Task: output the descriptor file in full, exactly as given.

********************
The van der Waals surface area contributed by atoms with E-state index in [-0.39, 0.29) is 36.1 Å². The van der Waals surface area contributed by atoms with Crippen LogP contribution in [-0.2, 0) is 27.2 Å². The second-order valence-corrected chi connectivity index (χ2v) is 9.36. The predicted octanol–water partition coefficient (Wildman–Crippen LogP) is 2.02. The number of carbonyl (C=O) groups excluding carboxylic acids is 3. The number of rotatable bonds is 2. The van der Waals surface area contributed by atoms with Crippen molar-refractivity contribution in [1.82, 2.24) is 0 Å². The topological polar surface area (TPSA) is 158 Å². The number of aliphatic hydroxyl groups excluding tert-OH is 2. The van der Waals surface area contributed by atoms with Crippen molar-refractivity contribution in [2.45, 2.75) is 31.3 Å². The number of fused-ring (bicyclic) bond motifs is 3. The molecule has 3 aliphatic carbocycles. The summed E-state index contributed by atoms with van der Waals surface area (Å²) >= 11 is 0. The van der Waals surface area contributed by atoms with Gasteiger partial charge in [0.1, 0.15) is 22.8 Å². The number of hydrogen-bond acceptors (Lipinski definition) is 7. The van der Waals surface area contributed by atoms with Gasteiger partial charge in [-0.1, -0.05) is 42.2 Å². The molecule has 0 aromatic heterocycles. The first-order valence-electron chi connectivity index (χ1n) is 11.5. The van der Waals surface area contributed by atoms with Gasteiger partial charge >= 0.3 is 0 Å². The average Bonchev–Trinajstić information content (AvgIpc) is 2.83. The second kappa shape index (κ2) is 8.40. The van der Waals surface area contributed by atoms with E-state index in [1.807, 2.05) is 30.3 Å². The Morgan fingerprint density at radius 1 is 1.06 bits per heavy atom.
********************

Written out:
The van der Waals surface area contributed by atoms with E-state index in [-0.39, 0.29) is 36.1 Å². The van der Waals surface area contributed by atoms with Crippen LogP contribution in [-0.2, 0) is 27.2 Å². The second-order valence-corrected chi connectivity index (χ2v) is 9.36. The predicted octanol–water partition coefficient (Wildman–Crippen LogP) is 2.02. The number of carbonyl (C=O) groups excluding carboxylic acids is 3. The number of rotatable bonds is 2. The van der Waals surface area contributed by atoms with Crippen molar-refractivity contribution in [1.82, 2.24) is 0 Å². The topological polar surface area (TPSA) is 158 Å². The number of aliphatic hydroxyl groups excluding tert-OH is 2. The van der Waals surface area contributed by atoms with Crippen molar-refractivity contribution in [2.45, 2.75) is 31.3 Å². The number of fused-ring (bicyclic) bond motifs is 3. The molecule has 3 aliphatic carbocycles. The summed E-state index contributed by atoms with van der Waals surface area (Å²) >= 11 is 0. The van der Waals surface area contributed by atoms with Gasteiger partial charge in [0.1, 0.15) is 22.8 Å². The number of hydrogen-bond acceptors (Lipinski definition) is 7. The van der Waals surface area contributed by atoms with Gasteiger partial charge in [-0.1, -0.05) is 42.2 Å². The molecule has 0 aromatic heterocycles. The first-order valence-electron chi connectivity index (χ1n) is 11.5. The van der Waals surface area contributed by atoms with Gasteiger partial charge >= 0.3 is 0 Å². The average Bonchev–Trinajstić information content (AvgIpc) is 2.83. The second kappa shape index (κ2) is 8.40. The van der Waals surface area contributed by atoms with E-state index in [1.807, 2.05) is 30.3 Å². The Morgan fingerprint density at radius 1 is 1.06 bits per heavy atom.